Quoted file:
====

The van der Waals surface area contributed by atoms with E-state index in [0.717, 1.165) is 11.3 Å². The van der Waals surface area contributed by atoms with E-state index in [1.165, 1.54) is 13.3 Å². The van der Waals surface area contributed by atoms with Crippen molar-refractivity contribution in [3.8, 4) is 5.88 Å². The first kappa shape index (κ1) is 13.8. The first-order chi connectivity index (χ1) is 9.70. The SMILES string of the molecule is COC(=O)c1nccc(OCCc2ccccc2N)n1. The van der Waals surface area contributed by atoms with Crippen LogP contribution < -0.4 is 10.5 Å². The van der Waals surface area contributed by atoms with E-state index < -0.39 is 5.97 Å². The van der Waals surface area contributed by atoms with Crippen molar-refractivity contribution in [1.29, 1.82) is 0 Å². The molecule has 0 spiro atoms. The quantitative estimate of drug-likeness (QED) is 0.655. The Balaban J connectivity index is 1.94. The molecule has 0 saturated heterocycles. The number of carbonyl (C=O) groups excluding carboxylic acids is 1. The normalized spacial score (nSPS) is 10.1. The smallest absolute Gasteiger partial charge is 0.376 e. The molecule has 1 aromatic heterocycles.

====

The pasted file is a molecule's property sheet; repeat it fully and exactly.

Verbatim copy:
The van der Waals surface area contributed by atoms with E-state index in [0.717, 1.165) is 11.3 Å². The van der Waals surface area contributed by atoms with E-state index in [1.165, 1.54) is 13.3 Å². The van der Waals surface area contributed by atoms with Crippen molar-refractivity contribution in [3.8, 4) is 5.88 Å². The first kappa shape index (κ1) is 13.8. The first-order chi connectivity index (χ1) is 9.70. The SMILES string of the molecule is COC(=O)c1nccc(OCCc2ccccc2N)n1. The van der Waals surface area contributed by atoms with Crippen LogP contribution < -0.4 is 10.5 Å². The van der Waals surface area contributed by atoms with E-state index < -0.39 is 5.97 Å². The van der Waals surface area contributed by atoms with Crippen molar-refractivity contribution in [1.29, 1.82) is 0 Å². The molecule has 0 spiro atoms. The quantitative estimate of drug-likeness (QED) is 0.655. The Balaban J connectivity index is 1.94. The molecule has 0 saturated heterocycles. The number of carbonyl (C=O) groups excluding carboxylic acids is 1. The normalized spacial score (nSPS) is 10.1. The smallest absolute Gasteiger partial charge is 0.376 e. The molecule has 1 aromatic heterocycles.